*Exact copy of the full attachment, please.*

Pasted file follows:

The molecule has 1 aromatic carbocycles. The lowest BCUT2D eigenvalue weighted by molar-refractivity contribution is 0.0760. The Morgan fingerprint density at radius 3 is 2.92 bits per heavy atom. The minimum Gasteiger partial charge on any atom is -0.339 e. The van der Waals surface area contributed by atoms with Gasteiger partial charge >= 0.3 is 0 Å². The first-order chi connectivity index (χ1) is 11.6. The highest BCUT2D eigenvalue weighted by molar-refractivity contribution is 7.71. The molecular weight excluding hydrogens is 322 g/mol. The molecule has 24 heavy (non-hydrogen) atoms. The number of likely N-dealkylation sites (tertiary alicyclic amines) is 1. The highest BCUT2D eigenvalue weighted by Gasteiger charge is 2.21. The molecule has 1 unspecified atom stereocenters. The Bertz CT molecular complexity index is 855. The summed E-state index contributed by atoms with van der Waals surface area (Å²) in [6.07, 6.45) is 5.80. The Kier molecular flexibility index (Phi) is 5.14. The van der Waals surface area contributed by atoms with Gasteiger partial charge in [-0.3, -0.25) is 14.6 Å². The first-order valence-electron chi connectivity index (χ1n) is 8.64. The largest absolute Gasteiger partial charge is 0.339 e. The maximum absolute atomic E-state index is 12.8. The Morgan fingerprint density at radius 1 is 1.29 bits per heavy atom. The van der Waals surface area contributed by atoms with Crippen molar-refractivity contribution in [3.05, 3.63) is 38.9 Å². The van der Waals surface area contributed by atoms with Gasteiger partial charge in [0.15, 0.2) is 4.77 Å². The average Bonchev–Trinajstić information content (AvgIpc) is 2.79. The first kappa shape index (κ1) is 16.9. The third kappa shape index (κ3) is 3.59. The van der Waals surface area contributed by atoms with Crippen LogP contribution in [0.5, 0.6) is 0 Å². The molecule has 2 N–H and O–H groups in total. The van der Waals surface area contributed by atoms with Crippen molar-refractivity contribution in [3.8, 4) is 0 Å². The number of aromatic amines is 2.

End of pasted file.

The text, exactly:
The molecule has 1 aromatic carbocycles. The lowest BCUT2D eigenvalue weighted by molar-refractivity contribution is 0.0760. The Morgan fingerprint density at radius 3 is 2.92 bits per heavy atom. The minimum Gasteiger partial charge on any atom is -0.339 e. The van der Waals surface area contributed by atoms with Gasteiger partial charge >= 0.3 is 0 Å². The first-order chi connectivity index (χ1) is 11.6. The highest BCUT2D eigenvalue weighted by molar-refractivity contribution is 7.71. The molecular weight excluding hydrogens is 322 g/mol. The molecule has 24 heavy (non-hydrogen) atoms. The number of likely N-dealkylation sites (tertiary alicyclic amines) is 1. The highest BCUT2D eigenvalue weighted by Gasteiger charge is 2.21. The molecule has 1 unspecified atom stereocenters. The Bertz CT molecular complexity index is 855. The summed E-state index contributed by atoms with van der Waals surface area (Å²) in [6.07, 6.45) is 5.80. The Kier molecular flexibility index (Phi) is 5.14. The van der Waals surface area contributed by atoms with Gasteiger partial charge in [-0.3, -0.25) is 14.6 Å². The first-order valence-electron chi connectivity index (χ1n) is 8.64. The largest absolute Gasteiger partial charge is 0.339 e. The maximum absolute atomic E-state index is 12.8. The Morgan fingerprint density at radius 1 is 1.29 bits per heavy atom. The van der Waals surface area contributed by atoms with Crippen molar-refractivity contribution in [3.05, 3.63) is 38.9 Å². The van der Waals surface area contributed by atoms with Gasteiger partial charge in [0.15, 0.2) is 4.77 Å². The average Bonchev–Trinajstić information content (AvgIpc) is 2.79. The first kappa shape index (κ1) is 16.9. The third kappa shape index (κ3) is 3.59. The van der Waals surface area contributed by atoms with Crippen LogP contribution in [0.5, 0.6) is 0 Å². The molecule has 2 N–H and O–H groups in total. The van der Waals surface area contributed by atoms with Crippen molar-refractivity contribution in [3.8, 4) is 0 Å². The number of aromatic amines is 2.